I drove to the museum at my usual speed and arrived at around 4pm. The museum closed at 5:30pm however, I still paid to go in. Having been in the car all day, I wanted to walk around somewhere which wasn't boiling hot. Besides, the displays – which went through the ages of Ehime's history – had no English translations therefore, it only took me forty minutes to wander around. I did enjoy it a lot; there were loads and loads of models plus life-size reconstructions of ancient housing to look around. My favourite model showed an ancient settlement with a huge wall protecting the entire village. It was a lovely way to spend the later part of the afternoon.

On the way back to my hotel I stopped for dinner at 5pm. Having had nothing to eat since breakfast, I was famished however, I was also worried that my tonkatsu meal (fried pork) wouldn't keep me full all evening. After eating I therefore went to 'Mr Donuts' (First time this trip) for an evening snack.

Once back at my hotel I checked in, chose the 'western style' breakfast for tomorrow (no buffet then) and went to my room to relax and to go to sleep. Tomorrow I want to have breakfast at 6:30am so that I can hit the road by 7:30am. I have two small towns to see - Uchiko and Ozu – before staying the night in one of Shikoku's largest cities; Matsuyama. Here I would like to see the castle and possibly do a bit of shopping. Again there is quite a lot to do however, I'm only a ninety minute drive from the city of Matsuyama so it's all quite possible.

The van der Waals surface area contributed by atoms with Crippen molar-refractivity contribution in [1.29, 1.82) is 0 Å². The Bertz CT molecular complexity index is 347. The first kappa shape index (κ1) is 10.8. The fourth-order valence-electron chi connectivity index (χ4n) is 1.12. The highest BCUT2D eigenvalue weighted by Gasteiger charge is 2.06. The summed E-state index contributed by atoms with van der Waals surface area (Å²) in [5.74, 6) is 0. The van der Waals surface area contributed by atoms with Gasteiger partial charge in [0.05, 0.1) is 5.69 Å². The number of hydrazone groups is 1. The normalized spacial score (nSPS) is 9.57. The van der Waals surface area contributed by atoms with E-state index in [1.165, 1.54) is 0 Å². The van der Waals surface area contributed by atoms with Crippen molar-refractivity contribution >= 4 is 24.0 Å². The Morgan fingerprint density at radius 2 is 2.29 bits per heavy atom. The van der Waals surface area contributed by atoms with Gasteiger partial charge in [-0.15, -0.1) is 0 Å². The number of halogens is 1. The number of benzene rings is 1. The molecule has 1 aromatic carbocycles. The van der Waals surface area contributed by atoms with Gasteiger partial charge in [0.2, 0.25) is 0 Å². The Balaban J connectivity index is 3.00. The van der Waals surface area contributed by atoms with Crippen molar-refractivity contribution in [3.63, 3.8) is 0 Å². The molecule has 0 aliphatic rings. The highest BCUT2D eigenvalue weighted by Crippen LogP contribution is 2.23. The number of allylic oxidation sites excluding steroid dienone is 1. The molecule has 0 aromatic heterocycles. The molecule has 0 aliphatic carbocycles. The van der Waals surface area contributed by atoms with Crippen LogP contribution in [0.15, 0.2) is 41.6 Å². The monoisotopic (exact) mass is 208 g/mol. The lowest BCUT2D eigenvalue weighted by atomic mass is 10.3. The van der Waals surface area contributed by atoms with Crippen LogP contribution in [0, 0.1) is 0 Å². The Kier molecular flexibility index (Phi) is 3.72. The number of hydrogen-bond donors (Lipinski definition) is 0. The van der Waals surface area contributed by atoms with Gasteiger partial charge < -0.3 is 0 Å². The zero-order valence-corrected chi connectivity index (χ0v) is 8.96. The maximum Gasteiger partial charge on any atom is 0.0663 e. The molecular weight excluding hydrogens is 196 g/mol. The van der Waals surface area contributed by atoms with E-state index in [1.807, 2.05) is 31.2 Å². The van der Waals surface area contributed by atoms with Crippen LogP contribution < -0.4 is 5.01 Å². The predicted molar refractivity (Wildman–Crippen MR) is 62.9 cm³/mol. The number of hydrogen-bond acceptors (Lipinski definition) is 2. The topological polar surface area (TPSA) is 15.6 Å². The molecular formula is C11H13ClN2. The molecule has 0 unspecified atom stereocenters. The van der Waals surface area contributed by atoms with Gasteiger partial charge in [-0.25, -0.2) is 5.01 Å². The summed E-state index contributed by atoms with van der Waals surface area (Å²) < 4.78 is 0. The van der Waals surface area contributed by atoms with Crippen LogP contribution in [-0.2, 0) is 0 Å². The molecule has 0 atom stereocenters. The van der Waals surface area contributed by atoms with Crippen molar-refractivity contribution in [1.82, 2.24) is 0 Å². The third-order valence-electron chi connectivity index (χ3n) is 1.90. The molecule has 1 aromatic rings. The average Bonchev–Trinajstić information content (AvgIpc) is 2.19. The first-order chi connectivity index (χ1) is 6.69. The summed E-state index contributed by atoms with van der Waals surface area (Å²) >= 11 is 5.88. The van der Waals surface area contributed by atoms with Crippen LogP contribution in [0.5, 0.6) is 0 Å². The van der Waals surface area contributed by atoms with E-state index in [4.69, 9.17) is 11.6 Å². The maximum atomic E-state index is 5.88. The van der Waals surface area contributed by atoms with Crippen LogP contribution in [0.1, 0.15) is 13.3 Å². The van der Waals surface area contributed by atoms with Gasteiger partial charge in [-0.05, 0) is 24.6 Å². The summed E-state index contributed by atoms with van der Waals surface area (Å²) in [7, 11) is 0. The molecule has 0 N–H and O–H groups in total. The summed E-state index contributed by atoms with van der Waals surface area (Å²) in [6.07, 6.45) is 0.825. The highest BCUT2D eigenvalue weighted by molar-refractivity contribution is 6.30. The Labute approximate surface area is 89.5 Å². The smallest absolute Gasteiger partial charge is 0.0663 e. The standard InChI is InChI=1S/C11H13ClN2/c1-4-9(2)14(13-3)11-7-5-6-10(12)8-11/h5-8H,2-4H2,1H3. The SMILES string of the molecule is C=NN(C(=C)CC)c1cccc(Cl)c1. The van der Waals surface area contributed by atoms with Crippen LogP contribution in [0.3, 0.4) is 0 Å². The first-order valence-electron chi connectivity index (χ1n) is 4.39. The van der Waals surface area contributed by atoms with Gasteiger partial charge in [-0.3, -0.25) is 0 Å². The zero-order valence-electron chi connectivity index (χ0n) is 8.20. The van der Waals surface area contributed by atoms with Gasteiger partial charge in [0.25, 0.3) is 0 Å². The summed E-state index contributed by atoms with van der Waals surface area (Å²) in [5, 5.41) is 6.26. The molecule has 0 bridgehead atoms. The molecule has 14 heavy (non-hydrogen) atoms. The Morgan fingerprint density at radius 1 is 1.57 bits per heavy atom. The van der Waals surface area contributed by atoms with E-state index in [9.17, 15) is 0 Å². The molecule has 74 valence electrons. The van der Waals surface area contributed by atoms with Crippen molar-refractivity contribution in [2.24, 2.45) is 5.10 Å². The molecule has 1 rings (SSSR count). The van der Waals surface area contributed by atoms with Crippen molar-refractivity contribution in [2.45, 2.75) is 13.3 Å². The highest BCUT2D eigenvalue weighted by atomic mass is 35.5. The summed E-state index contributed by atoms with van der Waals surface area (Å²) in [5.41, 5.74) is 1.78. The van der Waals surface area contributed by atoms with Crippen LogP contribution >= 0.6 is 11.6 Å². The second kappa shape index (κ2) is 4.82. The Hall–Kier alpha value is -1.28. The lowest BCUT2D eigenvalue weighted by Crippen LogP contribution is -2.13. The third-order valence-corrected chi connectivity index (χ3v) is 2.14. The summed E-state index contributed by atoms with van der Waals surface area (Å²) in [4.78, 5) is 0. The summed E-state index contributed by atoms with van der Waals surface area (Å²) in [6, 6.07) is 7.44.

Toodle Pip!

Monday, 15 August 2016

Many things to see

Date: Monday 15th August 2016

Weather: Sunny and very, very hot. It was 36 degrees today!

MP3 track of the day: Delicious - Monkey Majic

I was up at 6:30am and felt quite refreshed. There was no buffet breakfast with this hotel and so, once ready, I headed out into Takamatsu to the McDonalds I'd past last night. Once a pancake breakfast had been consumed, I got back into my car and proceeded to my first attraction for the day; Zentsu-ji … a temple which, though it didn't look that far on the map, seemed to take forever due to traffic lights.

A very 'happy chappy' greeted me at the car park to the temple. Armed with a sheet of six English sentences he managed to take £1.50 off me as a parking fee, told me that the temple was on my left and that I needed to park my car on the right. After doing as I was told, I applied sun cream before heading into the temple complex which, thankfully, wasn't that big and was free. Now you may be asking why I was so happy that it wasn't that big. The answer is, is that this was the first of four planned sites I wanted to see today. They were spread from the north of the island (which is where Zentsu-ji is) all the way to my over-night stop in the south of the island (the city of Kochi). I didn't have much time and so I was very happy when I managed to see all of the temples, the pagoda and the cool semi-circle bridge in around twenty minutes. What's more, this temple was all on a 'ground level' meaning that it was a delight to walk around on a day like today. I left the site twenty minutes after entering. The only thing worth noting was that this temple had rows of stone statue monks in very strange poses.